"Arahan" seems to be South Korea's answer to "X-Men", just combining them with Eastern philosophy by using the mystical Qi energy as the explanation for their powers, coined into a modern martial arts films that works and is refreshing also thanks to its humor. The humorous opening sequence of the six masters of Tao drinking coffee during lunch break and lamenting about imposters among their circles ("They pretend they can teach kids the art of fighting, but in reality they just want money!") is delicious, the first scene where the hero, policeman Sang-hwan, shows up, immediately establishes him as a stand-out character for the audience (he stops a car and wants to give it a ticket for speeding. The driver points to the man sitting behind him and says: "Do you know that I am driving an important politician?", but Sang-hwan just flat out says: "He wasn't driving. You were"), the storyline is filled with numerous gags and jokes spoofing the martial arts genre and the superhero cliches whereas the actors are great, especially the cynical Eui-jin as the girl who cannot quite control her Qi energy. Overall, the movie is overlong, the jokes start to wear thin after a while whereas the finale is your run-of-the-mill, conventional showdown with the bad guy, yet since "Arahan" always clearly admits that it only aims to be a relaxed fun without pretensions towards something serious, it works, and some of its fight sequences - Sang-hwan taking revenge on the mafia members in the restaurant by beating them up - almost reach J. Chan's level.
Monday, April 14, 2014
A girl reads a book entitled: "The Grand Budapest Hotel". In it, the author writes how he was once in that hotel and met an ageing man, Zero Moustafa, who told him how he started working in the hotel as a lobby boy as a kid in the 1 9 3 0s, when the hotel was part of the Republic of Zubrowka: his boss, concierge Gustave, found out his 84-year old mistress, Madame D., was killed, and inherited a valuable painting to him. However, her son, Dmitri, wanted to take all the inheritance and managed to frame Gustave as her killer. Zero manages to escape with Gustave from prison and prove that Madame H. left all her estate to him.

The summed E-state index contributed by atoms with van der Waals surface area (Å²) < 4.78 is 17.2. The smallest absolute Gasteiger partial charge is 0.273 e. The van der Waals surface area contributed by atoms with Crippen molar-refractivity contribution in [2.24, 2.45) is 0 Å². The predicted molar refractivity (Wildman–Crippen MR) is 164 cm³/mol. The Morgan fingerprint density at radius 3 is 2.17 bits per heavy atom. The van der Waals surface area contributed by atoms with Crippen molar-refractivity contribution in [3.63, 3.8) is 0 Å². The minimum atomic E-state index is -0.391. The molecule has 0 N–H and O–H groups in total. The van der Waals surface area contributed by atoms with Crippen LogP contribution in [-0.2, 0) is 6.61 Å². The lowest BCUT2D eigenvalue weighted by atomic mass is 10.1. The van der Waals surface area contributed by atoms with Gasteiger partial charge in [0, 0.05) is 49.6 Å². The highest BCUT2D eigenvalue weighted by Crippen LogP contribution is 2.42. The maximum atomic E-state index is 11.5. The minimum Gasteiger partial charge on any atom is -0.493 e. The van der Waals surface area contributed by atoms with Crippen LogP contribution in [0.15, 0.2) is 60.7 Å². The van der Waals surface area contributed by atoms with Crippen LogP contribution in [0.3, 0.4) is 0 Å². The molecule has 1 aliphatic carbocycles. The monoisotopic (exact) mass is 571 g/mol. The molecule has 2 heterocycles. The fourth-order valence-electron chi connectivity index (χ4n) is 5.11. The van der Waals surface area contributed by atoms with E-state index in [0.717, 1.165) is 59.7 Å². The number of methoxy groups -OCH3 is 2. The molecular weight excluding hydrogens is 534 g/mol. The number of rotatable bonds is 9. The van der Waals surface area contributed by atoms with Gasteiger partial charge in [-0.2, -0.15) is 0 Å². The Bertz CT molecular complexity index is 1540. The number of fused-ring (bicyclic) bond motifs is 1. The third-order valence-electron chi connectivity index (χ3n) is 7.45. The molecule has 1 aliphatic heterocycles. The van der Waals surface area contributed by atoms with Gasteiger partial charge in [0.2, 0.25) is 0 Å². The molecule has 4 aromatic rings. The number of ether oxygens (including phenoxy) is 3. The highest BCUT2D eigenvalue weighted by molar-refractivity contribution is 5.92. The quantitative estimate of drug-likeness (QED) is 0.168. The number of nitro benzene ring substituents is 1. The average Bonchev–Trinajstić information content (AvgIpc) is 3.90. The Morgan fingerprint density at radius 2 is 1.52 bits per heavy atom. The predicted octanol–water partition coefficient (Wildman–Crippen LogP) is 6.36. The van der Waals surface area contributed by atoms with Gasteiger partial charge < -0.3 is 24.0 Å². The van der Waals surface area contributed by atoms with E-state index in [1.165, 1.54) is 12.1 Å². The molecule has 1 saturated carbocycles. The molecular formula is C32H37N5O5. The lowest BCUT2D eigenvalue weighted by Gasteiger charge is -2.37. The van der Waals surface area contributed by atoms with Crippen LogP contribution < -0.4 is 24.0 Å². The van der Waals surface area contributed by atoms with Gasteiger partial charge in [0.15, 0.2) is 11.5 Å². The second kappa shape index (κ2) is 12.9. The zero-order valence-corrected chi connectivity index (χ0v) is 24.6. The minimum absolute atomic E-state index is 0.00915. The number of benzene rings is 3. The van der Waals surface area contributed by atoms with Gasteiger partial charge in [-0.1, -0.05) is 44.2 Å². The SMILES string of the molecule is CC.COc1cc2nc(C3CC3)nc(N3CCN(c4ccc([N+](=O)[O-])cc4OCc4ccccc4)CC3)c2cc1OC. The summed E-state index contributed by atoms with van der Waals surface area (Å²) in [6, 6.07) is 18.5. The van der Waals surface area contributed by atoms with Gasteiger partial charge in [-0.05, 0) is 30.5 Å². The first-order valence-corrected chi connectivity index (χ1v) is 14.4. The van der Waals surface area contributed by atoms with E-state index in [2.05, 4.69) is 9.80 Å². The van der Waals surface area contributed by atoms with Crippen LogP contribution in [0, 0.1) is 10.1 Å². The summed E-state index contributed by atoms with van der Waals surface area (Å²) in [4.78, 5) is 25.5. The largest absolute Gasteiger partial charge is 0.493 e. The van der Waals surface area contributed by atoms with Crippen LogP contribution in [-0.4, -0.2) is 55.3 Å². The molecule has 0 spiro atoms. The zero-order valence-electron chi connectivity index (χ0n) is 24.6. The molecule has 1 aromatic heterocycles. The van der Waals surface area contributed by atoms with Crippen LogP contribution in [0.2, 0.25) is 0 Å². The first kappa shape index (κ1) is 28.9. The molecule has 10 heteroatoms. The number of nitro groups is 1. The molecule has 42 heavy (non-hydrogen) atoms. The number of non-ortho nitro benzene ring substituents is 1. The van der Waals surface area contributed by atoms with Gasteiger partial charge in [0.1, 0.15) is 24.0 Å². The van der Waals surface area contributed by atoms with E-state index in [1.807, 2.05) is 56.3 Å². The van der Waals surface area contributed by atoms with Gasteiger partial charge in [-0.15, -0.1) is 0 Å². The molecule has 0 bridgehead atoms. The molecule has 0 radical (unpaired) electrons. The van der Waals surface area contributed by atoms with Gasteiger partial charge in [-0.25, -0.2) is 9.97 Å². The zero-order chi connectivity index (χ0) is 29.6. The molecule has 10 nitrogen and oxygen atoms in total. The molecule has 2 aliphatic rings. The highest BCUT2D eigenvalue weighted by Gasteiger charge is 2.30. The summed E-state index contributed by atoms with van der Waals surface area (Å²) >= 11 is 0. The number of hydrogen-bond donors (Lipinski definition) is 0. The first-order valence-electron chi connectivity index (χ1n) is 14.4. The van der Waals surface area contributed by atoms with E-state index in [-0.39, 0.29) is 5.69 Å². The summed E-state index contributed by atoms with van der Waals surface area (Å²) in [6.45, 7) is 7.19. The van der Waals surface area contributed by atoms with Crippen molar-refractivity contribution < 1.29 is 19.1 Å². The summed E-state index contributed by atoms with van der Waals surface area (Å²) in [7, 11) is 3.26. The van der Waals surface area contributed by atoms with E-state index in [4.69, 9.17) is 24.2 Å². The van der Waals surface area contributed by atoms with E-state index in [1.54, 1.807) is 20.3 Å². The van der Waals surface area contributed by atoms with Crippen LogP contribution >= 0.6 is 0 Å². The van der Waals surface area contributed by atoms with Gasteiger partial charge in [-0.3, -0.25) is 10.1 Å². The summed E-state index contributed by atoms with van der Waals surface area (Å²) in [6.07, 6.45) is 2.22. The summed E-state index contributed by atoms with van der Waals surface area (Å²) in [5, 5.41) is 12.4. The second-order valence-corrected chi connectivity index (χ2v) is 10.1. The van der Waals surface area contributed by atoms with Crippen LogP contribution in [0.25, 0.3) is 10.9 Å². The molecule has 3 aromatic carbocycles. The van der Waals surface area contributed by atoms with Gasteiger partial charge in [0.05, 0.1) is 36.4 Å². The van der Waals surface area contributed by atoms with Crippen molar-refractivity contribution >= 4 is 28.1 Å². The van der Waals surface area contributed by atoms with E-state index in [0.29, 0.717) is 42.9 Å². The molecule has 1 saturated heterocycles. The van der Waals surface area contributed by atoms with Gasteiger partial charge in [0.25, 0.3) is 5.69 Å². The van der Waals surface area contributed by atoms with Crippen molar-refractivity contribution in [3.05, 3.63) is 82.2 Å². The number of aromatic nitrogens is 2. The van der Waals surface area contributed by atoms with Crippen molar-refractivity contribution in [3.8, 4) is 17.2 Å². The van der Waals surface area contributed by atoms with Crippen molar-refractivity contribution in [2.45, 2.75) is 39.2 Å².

"The Grand Budapest Hotel" once again embodies Wes Anderson's directing: overwhelming stylization, underwhelming storyline and characters. The whole film is meticulously designed, framed and set up, with a clever and inventive idea of switching the aspect ratios between 1.33:1, 1.85:1 and 2.35:1—depending on each timeline—whereas the narrative has equal audacity, since it is a story-within-a-story-within-a-story, starting from a girl reading the title novel (a borrowed idea from Anderson's previous film "The Royal Tenenbaums") about a writer who meets concierge Zero who finally tells the tale of the hotel. Ralph Fiennes is excellent as the cynical Gustave, and even though Anderson's humor is getting thinner and thinner with each film, he manages to ignite a few chuckles (when he spots the dead Madame D. in the coffin, Gustave says: "My dear, you look wonderful. They did a great job, you almost look better than when you were alive"; Bill Murray has a delicious little role as a member of the Society of the Crossed Keys, who, whenever a member is in a pinch, he will be there to help him out through a string of contacts). The fictional Republic of Zubrowka is symbolic for Yugoslavia, a state that doesn't exist anymore, and its story is a synecdoche, an anti-history of Europe before and after World War II: Gustave's imprisonment in the German jail is an allegory of the Third Reich's occupation of Yugoslavia, while the arrogant Dmitri, who wants to eliminate him through treachery, is an allegory of the Soviet failed attempts to subjugate Tito. However, just like Tarantino and Godard, Anderson is either unwilling or unable to insert any real life pathos into his (later) stories, and as such all the characters seem fake, underwritten and synthetic—almost as if the director just assembled all his previous actors, from Wilson to Schwartzman, because he felt it was his duty to have them there, and not because they have any function in the overcrowded story—which ultimately extended the dead artificiality of the fictional hotel to every atom of this autistic film.